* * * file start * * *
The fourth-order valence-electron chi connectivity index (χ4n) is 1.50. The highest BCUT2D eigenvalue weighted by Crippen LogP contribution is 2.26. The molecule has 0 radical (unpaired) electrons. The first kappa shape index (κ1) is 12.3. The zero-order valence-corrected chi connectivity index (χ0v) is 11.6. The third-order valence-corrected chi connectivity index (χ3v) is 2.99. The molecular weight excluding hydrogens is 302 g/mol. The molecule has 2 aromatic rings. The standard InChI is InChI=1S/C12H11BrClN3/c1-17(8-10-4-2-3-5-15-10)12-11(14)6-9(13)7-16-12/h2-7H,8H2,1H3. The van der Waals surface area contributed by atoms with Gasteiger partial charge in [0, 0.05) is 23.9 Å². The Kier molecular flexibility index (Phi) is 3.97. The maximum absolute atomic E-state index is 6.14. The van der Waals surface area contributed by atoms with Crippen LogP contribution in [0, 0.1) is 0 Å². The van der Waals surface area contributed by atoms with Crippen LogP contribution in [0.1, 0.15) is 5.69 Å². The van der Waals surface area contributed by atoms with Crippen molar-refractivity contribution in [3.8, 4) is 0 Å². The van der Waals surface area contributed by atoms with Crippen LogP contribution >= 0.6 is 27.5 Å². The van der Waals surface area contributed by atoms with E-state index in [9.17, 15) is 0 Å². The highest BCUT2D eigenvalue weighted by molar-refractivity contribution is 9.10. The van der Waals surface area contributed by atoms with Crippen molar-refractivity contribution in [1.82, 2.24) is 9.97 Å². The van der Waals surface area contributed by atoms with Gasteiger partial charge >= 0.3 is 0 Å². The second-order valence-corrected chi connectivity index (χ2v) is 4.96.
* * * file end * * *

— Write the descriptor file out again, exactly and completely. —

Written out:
The fourth-order valence-electron chi connectivity index (χ4n) is 1.50. The highest BCUT2D eigenvalue weighted by Crippen LogP contribution is 2.26. The molecule has 0 radical (unpaired) electrons. The first kappa shape index (κ1) is 12.3. The zero-order valence-corrected chi connectivity index (χ0v) is 11.6. The third-order valence-corrected chi connectivity index (χ3v) is 2.99. The molecular weight excluding hydrogens is 302 g/mol. The molecule has 2 aromatic rings. The standard InChI is InChI=1S/C12H11BrClN3/c1-17(8-10-4-2-3-5-15-10)12-11(14)6-9(13)7-16-12/h2-7H,8H2,1H3. The van der Waals surface area contributed by atoms with Gasteiger partial charge in [0, 0.05) is 23.9 Å². The Kier molecular flexibility index (Phi) is 3.97. The maximum absolute atomic E-state index is 6.14. The van der Waals surface area contributed by atoms with Crippen LogP contribution in [0, 0.1) is 0 Å². The van der Waals surface area contributed by atoms with Crippen LogP contribution in [0.1, 0.15) is 5.69 Å². The van der Waals surface area contributed by atoms with Crippen molar-refractivity contribution in [3.8, 4) is 0 Å². The van der Waals surface area contributed by atoms with Crippen LogP contribution >= 0.6 is 27.5 Å². The van der Waals surface area contributed by atoms with E-state index in [9.17, 15) is 0 Å². The highest BCUT2D eigenvalue weighted by molar-refractivity contribution is 9.10. The van der Waals surface area contributed by atoms with Crippen molar-refractivity contribution in [1.82, 2.24) is 9.97 Å². The van der Waals surface area contributed by atoms with Gasteiger partial charge >= 0.3 is 0 Å². The second-order valence-corrected chi connectivity index (χ2v) is 4.96.